A two month old child died after enduring burns inflicted at the hands of his mother last week.
Chekayla Ariel Dampier, 18, of Port Richey, was arrested and charged with aggravated child abuse causing great bodily harm after holding her young son under scalding hot water in an effort to halt his crying on April 17, according to police officials.
Aside from the nauseating facts of this case, there is no doubt Dampier will now face some form of a homicide charge due to the death of her child.
It is likely Dampier will face a first degree murder charge punishable by death under Florida Statute 782.04(1)(a)(2) due to the death of her child. Allegedly, Dampier was engaged in committing aggravated child abuse upon her son which will likely be shown as the cause of the child's death. Florida, among other states, allow for a first degree murder charge if an individual dies resulting from the commission of a felony by another.
An example would be a bank robbery where the gun accidentally discharges, hits the clerk, and the clerk dies. There would arguably be no premeditation for murder, however because robbery is a felony, the State could charge a first degree murder charge due to the death occurring as a direct result of a felony being committed. If the facts as alleged are true, I believe Bernie McCabe's office can make a case against Dampier for first degree felony murder.
In the unlikely event the State Attorney's Office elects to go the non-capital route and charge Dampier with second degree murder per Florida Statute 782.04(2), the State will have the task of showing that she unlawfully killed her child, when committing any act imminently dangerous to the child while evincing (show or demonstrate clearly) a depraved mind regardless of human life, but without any premeditated mental state. Stated otherwise, the State would have to show that Dampier was committing an extremely dangerous act to her child and was oblivious to its effects and without concern for her act's effects upon her child. A conviction for second degree murder is a life felony punishable by just that.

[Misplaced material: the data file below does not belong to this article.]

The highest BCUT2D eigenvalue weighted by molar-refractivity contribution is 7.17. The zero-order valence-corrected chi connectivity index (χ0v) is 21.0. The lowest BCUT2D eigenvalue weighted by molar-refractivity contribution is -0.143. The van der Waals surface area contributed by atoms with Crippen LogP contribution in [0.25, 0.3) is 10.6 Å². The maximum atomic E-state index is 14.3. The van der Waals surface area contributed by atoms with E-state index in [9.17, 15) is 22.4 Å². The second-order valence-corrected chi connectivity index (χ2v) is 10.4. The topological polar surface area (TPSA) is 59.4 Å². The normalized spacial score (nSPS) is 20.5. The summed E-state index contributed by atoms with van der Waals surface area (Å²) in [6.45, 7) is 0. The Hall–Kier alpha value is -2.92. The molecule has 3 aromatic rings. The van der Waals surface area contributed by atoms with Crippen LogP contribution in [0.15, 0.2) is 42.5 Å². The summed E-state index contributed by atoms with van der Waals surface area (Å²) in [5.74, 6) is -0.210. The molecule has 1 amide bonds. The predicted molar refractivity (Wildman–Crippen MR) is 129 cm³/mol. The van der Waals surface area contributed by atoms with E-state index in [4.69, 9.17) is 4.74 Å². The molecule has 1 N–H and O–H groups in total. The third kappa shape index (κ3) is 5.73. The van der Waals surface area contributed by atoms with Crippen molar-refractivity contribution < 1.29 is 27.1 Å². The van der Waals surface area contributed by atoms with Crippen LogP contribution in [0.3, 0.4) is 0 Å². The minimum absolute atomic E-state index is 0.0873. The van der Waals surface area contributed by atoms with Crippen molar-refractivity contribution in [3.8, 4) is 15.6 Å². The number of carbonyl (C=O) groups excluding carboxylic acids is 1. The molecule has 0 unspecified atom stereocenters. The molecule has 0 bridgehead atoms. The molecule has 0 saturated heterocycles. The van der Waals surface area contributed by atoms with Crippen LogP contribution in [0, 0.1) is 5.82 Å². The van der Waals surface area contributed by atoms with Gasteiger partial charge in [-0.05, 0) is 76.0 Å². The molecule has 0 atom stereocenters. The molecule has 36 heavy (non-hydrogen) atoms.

Lastly, the State could opt to charge Dampier with aggravated manslaughter of a child, a first degree felony punishable by up to 30 years in prison. In order to get a conviction under this charge, the State must show Dampier killed her minor son without lawful justification. Again, the State will very likely opt to charge Dampier with capital felony murder and will use second degree murder and aggravated manslaughter of a child as lesser included crimes should this case go to trial.
In using this strategy, the State enjoys the luxury of two lesser charge "safety nets." Should the jury not find felony murder to be the most appropriate charge, the jury may still find Dampier guilty on either second degree murder or manslaughter, but not both. This is quite common in homicide cases and likely is the theory behind Angela Corey charging George Zimmerman with second degree murder rather than manslaughter.